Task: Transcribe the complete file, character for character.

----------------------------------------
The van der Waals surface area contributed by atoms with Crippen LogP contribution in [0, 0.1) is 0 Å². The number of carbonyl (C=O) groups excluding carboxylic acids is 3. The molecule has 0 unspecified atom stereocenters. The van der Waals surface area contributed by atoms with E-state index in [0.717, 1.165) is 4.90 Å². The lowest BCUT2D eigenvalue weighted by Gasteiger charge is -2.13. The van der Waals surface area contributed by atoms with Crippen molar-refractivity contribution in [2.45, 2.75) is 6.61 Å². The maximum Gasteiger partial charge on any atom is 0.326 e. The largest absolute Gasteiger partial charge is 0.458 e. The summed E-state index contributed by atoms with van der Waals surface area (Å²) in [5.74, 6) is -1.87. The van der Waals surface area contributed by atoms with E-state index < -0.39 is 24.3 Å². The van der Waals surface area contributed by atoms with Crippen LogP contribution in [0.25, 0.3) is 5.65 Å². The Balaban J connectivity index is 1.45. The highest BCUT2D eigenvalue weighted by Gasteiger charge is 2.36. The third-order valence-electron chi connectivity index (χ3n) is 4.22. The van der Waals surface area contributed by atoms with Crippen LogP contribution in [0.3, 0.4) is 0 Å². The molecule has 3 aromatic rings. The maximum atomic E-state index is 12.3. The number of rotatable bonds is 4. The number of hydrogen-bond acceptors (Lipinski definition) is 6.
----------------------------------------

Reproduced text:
The van der Waals surface area contributed by atoms with Crippen LogP contribution in [0, 0.1) is 0 Å². The number of carbonyl (C=O) groups excluding carboxylic acids is 3. The molecule has 0 unspecified atom stereocenters. The van der Waals surface area contributed by atoms with E-state index in [0.717, 1.165) is 4.90 Å². The lowest BCUT2D eigenvalue weighted by Gasteiger charge is -2.13. The van der Waals surface area contributed by atoms with Crippen molar-refractivity contribution in [2.45, 2.75) is 6.61 Å². The maximum Gasteiger partial charge on any atom is 0.326 e. The largest absolute Gasteiger partial charge is 0.458 e. The summed E-state index contributed by atoms with van der Waals surface area (Å²) in [5.74, 6) is -1.87. The van der Waals surface area contributed by atoms with E-state index < -0.39 is 24.3 Å². The van der Waals surface area contributed by atoms with Crippen LogP contribution in [0.25, 0.3) is 5.65 Å². The Balaban J connectivity index is 1.45. The highest BCUT2D eigenvalue weighted by Gasteiger charge is 2.36. The third-order valence-electron chi connectivity index (χ3n) is 4.22. The van der Waals surface area contributed by atoms with Crippen LogP contribution in [0.3, 0.4) is 0 Å². The molecule has 3 aromatic rings. The maximum atomic E-state index is 12.3. The number of rotatable bonds is 4. The number of hydrogen-bond acceptors (Lipinski definition) is 6.